handpuzzle

Lost Note & Missing Beneficiary

Man any of you probably know that you can do “the bond thing” if the preliminary report discloses an old deed of trust, and the seller tells you, “I paid this off many moons ago, but I do not have any of the original documents and the beneficiary cannot be reached. He was last seen ascending the Himalayas with the Dalai Lama long ago. I’m sure he’s drifted into the great void by now.” But do you really know about the ramifications of “the bond thing”?

In situations where both the beneficiary and the original note are missing, “the bond thing” is a multi-step process wherein obtaining the bond is just the first step. (See California Civil Code Section 2941.7)

To obtain a bond an insurance agent must be contacted, who in turn will work with a surety company that issues Lost Note Bonds. The insurance agent will request that the applicant/seller provide copies of the note (if available) and copies of documentation that evidences payment of the note, such as cancelled checks, payment books, etc. Additionally, the applicant/seller will be asked to sign an indemnity agreement in favor of the surety company issuing the bond. Occasionally, (typically when the bond is for a substantial amount of money), the insurance agent will request a financial statement from the applicant. Standard practices charged by bonding companies would be a premium paid for the bond ranging from 1.5 to 2%, double the original principal obligation of the deed of trust (the original principal will be increased to include any additional advance amounts disclosed by the official records).

 

The minimum requirements for all bonds are:

1. The bond shall be the greater of either (A) two times the amount of the original obligation secured by the mortgage and deed of trust and any additional principal amounts, including advances, shown in any recorded amendment thereto, or (B) one-half of the total amount computed pursuant to (A) and any accrued interest on such amount, and shall be conditioned for payment of any sum which the mortgagee or beneficiary may recover in an action on the obligation secured by the mortgage or deed of trust, with costs or of litigation and reasonable attorney’s fees.

2. The obligee named in the bond can be:
a) The mortgagee or mortgagee’s successor in interest
b)The trustee who executes a reconveyance and the beneficiary or beneficiary’s successor in interest
Once the bond is in hand, is the deal all set to go? Can a reconveyance be obtained from the trustee? Unfortunately, the battle has just begun. Section 2941.7 sets forth that the bond and a declaration must be of record for at least 30 days before the trustee may issue the reconveyance. It is important to note that “prior” to the recording of the declaration, the code section requires that a notice of recording of declaration and bond be mailed by certified mail, return receipt requested to the last known address of the person to whom payments under the mortgage or deed of trust were made and to the last mortgagee or beneficiary of record at the address for such obligation shown on the instrument.

Lastly, it is recommended that the title officer, together with the owners, initiate personal contact with the trustee, who will be the person tasked with the job of reviewing the bond and declaration and who will ultimately be the one issuing the desired reconveyance. If the title officer and owners establish early contact with the trustee, the trustee will be in a position to review early drafts of the bond and declaration and thus provide the owner with helpful input. Such input will enhance the likelihood that the bond and declaration that was initially forwarded to them will be acceptable. Just as important, if the title officer has developed a rapport with the trustee, it is very likely that the trustee will deliver the reconveyance back to the owners in a very timely manner. Working together to solve title issues is how Pacific Coast Title Officers rise above the competition.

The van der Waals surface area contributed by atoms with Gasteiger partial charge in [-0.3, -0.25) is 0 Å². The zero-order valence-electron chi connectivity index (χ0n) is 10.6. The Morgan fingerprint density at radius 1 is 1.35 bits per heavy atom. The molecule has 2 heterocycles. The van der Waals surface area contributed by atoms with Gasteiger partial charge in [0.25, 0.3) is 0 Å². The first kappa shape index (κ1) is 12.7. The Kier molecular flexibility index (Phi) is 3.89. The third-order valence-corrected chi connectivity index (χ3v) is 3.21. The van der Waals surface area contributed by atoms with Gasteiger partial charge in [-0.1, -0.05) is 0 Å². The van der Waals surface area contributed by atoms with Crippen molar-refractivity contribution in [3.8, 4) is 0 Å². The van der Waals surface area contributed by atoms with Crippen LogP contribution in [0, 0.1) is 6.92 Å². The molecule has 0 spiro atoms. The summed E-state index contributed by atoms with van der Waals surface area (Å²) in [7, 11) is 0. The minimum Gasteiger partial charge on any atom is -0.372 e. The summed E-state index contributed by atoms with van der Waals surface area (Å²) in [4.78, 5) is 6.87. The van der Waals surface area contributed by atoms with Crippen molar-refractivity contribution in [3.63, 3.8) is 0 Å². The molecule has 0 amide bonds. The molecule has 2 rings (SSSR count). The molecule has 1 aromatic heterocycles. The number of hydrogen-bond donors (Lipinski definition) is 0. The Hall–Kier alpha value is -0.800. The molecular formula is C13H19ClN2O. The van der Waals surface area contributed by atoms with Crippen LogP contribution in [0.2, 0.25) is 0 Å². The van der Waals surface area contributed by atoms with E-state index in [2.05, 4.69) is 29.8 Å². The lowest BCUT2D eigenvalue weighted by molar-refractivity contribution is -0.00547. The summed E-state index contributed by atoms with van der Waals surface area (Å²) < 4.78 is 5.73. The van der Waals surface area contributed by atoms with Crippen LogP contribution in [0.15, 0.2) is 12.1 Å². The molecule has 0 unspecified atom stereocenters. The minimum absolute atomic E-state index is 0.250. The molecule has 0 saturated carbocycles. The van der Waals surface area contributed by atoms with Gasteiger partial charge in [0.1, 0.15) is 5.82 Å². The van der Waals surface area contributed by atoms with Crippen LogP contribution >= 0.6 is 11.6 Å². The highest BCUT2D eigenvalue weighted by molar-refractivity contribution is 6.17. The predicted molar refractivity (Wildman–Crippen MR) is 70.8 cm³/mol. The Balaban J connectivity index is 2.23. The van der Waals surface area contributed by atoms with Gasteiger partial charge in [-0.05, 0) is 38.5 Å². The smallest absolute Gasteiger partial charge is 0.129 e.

solar-panels

Solar Panel Agreement Transfers

While residential solar panel installations have increased more than 50% each year since 2012 nationwide, disputes over solar panel leases have simultaneously increased during the transfer of properties. Ensure your successful closing by considering these helpful tips and considerations for transactions involving solar panel lease agreements:

Be proactive:

Preopen your escrow with Pacific Coast Title Company and use the time early in the listing or prelisting period to be sure you completely understand the terms of the agreement as it applies to the transfer of the lease. It is better to be prepared and informed ahead of time before going into contract with a potential buyer.

Check the Records:

Ensure that any solar easements have been officially recorded in public records so that it is available to be noted during the title search process. Such an omission can potentially create issues for future buyers.

Know your options:

transfer well before the close of escrow (or before the official listing) to further help ensure a smooth process of the sale.

Communication is key:

Ensure that your escrow officer is informed. The more information you can offer, the better is to a smooth transaction. Make sure you alert your escrow team to your current lease agreement, status of the agreement and requirements from the leaseholder.

Keep your solar panel leaseholder involved:

Many companies have designated specialists available and assigned to assisting buyers and sellers through the lease transfer process.